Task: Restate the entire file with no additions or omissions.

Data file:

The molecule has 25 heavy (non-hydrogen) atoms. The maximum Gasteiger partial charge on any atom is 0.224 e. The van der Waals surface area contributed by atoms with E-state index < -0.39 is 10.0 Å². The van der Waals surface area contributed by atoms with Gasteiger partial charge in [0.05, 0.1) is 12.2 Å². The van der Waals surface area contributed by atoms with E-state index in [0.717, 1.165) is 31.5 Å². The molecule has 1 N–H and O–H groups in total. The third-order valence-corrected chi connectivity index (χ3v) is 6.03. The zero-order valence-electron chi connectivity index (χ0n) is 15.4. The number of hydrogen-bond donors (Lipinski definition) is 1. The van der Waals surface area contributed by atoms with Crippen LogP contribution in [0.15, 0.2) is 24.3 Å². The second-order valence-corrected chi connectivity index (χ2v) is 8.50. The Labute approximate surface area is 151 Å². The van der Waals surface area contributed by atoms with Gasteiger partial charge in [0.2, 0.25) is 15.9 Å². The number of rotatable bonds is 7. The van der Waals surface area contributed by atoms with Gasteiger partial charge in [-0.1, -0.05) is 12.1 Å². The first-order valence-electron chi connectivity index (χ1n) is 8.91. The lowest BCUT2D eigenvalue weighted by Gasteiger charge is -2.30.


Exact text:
The molecule has 25 heavy (non-hydrogen) atoms. The maximum Gasteiger partial charge on any atom is 0.224 e. The van der Waals surface area contributed by atoms with E-state index < -0.39 is 10.0 Å². The van der Waals surface area contributed by atoms with Gasteiger partial charge in [0.05, 0.1) is 12.2 Å². The van der Waals surface area contributed by atoms with E-state index in [0.717, 1.165) is 31.5 Å². The molecule has 1 N–H and O–H groups in total. The third-order valence-corrected chi connectivity index (χ3v) is 6.03. The zero-order valence-electron chi connectivity index (χ0n) is 15.4. The number of hydrogen-bond donors (Lipinski definition) is 1. The van der Waals surface area contributed by atoms with Crippen LogP contribution in [0.15, 0.2) is 24.3 Å². The second-order valence-corrected chi connectivity index (χ2v) is 8.50. The Labute approximate surface area is 151 Å². The van der Waals surface area contributed by atoms with Gasteiger partial charge in [0.2, 0.25) is 15.9 Å². The number of rotatable bonds is 7. The van der Waals surface area contributed by atoms with Gasteiger partial charge in [-0.1, -0.05) is 12.1 Å². The first-order valence-electron chi connectivity index (χ1n) is 8.91. The lowest BCUT2D eigenvalue weighted by Gasteiger charge is -2.30.